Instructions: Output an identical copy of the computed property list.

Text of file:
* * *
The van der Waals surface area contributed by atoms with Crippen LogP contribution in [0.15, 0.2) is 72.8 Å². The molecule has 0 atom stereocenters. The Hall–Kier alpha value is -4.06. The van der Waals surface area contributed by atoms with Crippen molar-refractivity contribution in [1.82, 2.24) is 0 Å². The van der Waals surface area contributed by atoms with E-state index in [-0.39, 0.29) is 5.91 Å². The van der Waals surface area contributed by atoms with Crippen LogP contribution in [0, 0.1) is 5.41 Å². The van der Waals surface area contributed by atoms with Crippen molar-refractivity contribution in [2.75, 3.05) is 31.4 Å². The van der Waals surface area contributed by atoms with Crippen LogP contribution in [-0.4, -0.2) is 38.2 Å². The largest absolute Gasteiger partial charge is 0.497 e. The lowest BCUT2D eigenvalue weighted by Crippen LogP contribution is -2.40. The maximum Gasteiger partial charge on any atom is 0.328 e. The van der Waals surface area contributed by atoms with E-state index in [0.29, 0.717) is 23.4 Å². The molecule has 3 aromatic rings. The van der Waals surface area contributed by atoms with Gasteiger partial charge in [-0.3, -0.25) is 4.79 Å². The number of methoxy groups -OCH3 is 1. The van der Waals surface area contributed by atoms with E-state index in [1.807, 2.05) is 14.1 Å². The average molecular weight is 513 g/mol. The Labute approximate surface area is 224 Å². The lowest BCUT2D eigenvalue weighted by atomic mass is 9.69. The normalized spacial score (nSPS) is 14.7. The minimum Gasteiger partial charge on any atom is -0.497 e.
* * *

The van der Waals surface area contributed by atoms with Crippen LogP contribution in [0.15, 0.2) is 72.8 Å². The molecule has 0 atom stereocenters. The Hall–Kier alpha value is -4.06. The van der Waals surface area contributed by atoms with Crippen molar-refractivity contribution in [1.82, 2.24) is 0 Å². The van der Waals surface area contributed by atoms with E-state index in [-0.39, 0.29) is 5.91 Å². The van der Waals surface area contributed by atoms with Crippen LogP contribution in [0, 0.1) is 5.41 Å². The van der Waals surface area contributed by atoms with Crippen molar-refractivity contribution in [2.75, 3.05) is 31.4 Å². The van der Waals surface area contributed by atoms with Crippen LogP contribution in [-0.4, -0.2) is 38.2 Å². The largest absolute Gasteiger partial charge is 0.497 e. The lowest BCUT2D eigenvalue weighted by Crippen LogP contribution is -2.40. The maximum Gasteiger partial charge on any atom is 0.328 e. The van der Waals surface area contributed by atoms with E-state index in [0.29, 0.717) is 23.4 Å². The molecule has 3 aromatic rings. The van der Waals surface area contributed by atoms with Gasteiger partial charge in [-0.3, -0.25) is 4.79 Å². The number of methoxy groups -OCH3 is 1. The van der Waals surface area contributed by atoms with E-state index in [1.807, 2.05) is 14.1 Å². The average molecular weight is 513 g/mol. The Labute approximate surface area is 224 Å². The lowest BCUT2D eigenvalue weighted by atomic mass is 9.69. The normalized spacial score (nSPS) is 14.7. The minimum Gasteiger partial charge on any atom is -0.497 e.